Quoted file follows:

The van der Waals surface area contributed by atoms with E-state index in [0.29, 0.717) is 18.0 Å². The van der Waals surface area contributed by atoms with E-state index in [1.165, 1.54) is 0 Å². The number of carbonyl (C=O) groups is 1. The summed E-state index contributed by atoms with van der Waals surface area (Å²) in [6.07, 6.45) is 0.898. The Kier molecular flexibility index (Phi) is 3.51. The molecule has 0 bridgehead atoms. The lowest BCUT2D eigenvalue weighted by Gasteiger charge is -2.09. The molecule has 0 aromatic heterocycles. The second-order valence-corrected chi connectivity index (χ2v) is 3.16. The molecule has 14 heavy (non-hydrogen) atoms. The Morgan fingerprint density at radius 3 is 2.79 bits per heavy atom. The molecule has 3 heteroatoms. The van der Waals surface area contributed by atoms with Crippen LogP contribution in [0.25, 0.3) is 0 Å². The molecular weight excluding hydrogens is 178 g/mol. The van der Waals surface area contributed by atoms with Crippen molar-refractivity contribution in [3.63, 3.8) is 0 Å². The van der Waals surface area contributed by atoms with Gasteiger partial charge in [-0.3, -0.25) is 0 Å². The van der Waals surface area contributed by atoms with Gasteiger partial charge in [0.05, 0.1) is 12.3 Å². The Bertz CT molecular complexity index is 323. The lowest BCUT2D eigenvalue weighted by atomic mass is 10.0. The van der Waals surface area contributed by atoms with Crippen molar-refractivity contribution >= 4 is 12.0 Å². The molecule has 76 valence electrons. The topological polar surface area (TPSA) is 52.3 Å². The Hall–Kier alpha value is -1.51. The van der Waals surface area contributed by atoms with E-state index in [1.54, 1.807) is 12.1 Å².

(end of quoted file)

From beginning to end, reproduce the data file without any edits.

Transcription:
The van der Waals surface area contributed by atoms with E-state index in [0.29, 0.717) is 18.0 Å². The van der Waals surface area contributed by atoms with E-state index in [1.165, 1.54) is 0 Å². The number of carbonyl (C=O) groups is 1. The summed E-state index contributed by atoms with van der Waals surface area (Å²) in [6.07, 6.45) is 0.898. The Kier molecular flexibility index (Phi) is 3.51. The molecule has 0 bridgehead atoms. The lowest BCUT2D eigenvalue weighted by Gasteiger charge is -2.09. The molecule has 0 aromatic heterocycles. The second-order valence-corrected chi connectivity index (χ2v) is 3.16. The molecule has 14 heavy (non-hydrogen) atoms. The Morgan fingerprint density at radius 3 is 2.79 bits per heavy atom. The molecule has 3 heteroatoms. The van der Waals surface area contributed by atoms with Crippen LogP contribution in [0.25, 0.3) is 0 Å². The molecular weight excluding hydrogens is 178 g/mol. The van der Waals surface area contributed by atoms with Crippen molar-refractivity contribution in [3.63, 3.8) is 0 Å². The van der Waals surface area contributed by atoms with Gasteiger partial charge in [-0.3, -0.25) is 0 Å². The van der Waals surface area contributed by atoms with Gasteiger partial charge in [0.05, 0.1) is 12.3 Å². The Bertz CT molecular complexity index is 323. The lowest BCUT2D eigenvalue weighted by atomic mass is 10.0. The van der Waals surface area contributed by atoms with Crippen molar-refractivity contribution >= 4 is 12.0 Å². The molecule has 76 valence electrons. The topological polar surface area (TPSA) is 52.3 Å². The Hall–Kier alpha value is -1.51. The van der Waals surface area contributed by atoms with E-state index in [1.54, 1.807) is 12.1 Å².